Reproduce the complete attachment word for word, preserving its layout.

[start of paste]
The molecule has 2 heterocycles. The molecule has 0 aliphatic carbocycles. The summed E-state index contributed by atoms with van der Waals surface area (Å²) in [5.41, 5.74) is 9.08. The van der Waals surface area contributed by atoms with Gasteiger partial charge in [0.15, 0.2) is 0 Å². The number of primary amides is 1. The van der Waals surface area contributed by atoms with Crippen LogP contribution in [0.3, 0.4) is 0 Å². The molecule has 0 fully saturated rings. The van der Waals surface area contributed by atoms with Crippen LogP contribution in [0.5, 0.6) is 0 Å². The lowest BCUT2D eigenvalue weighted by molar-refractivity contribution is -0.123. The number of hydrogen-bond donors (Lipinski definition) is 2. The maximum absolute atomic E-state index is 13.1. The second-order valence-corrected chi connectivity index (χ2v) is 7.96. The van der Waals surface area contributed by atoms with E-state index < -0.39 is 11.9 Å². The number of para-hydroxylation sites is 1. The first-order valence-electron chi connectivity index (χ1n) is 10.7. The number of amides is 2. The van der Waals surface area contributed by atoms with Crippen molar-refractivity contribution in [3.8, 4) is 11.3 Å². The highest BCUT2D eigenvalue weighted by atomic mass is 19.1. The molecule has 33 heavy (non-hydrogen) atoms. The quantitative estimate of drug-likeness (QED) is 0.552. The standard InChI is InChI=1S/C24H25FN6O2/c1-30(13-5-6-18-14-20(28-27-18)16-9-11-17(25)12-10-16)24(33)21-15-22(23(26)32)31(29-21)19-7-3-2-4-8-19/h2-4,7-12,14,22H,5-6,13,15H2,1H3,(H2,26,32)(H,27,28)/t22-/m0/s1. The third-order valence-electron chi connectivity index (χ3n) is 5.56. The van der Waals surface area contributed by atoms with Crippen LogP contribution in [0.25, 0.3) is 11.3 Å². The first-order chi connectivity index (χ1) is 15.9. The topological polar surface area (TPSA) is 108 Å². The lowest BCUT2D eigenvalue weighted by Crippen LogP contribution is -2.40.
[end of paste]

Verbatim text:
The molecule has 2 heterocycles. The molecule has 0 aliphatic carbocycles. The summed E-state index contributed by atoms with van der Waals surface area (Å²) in [5.41, 5.74) is 9.08. The van der Waals surface area contributed by atoms with Gasteiger partial charge in [0.15, 0.2) is 0 Å². The number of primary amides is 1. The van der Waals surface area contributed by atoms with Crippen LogP contribution in [0.3, 0.4) is 0 Å². The molecule has 0 fully saturated rings. The van der Waals surface area contributed by atoms with Crippen LogP contribution in [0.5, 0.6) is 0 Å². The lowest BCUT2D eigenvalue weighted by molar-refractivity contribution is -0.123. The number of hydrogen-bond donors (Lipinski definition) is 2. The maximum absolute atomic E-state index is 13.1. The second-order valence-corrected chi connectivity index (χ2v) is 7.96. The van der Waals surface area contributed by atoms with E-state index < -0.39 is 11.9 Å². The number of para-hydroxylation sites is 1. The first-order valence-electron chi connectivity index (χ1n) is 10.7. The number of amides is 2. The van der Waals surface area contributed by atoms with Crippen molar-refractivity contribution in [3.8, 4) is 11.3 Å². The highest BCUT2D eigenvalue weighted by atomic mass is 19.1. The molecule has 33 heavy (non-hydrogen) atoms. The quantitative estimate of drug-likeness (QED) is 0.552. The standard InChI is InChI=1S/C24H25FN6O2/c1-30(13-5-6-18-14-20(28-27-18)16-9-11-17(25)12-10-16)24(33)21-15-22(23(26)32)31(29-21)19-7-3-2-4-8-19/h2-4,7-12,14,22H,5-6,13,15H2,1H3,(H2,26,32)(H,27,28)/t22-/m0/s1. The third-order valence-electron chi connectivity index (χ3n) is 5.56. The van der Waals surface area contributed by atoms with Crippen LogP contribution in [0.25, 0.3) is 11.3 Å². The first-order chi connectivity index (χ1) is 15.9. The topological polar surface area (TPSA) is 108 Å². The lowest BCUT2D eigenvalue weighted by Crippen LogP contribution is -2.40.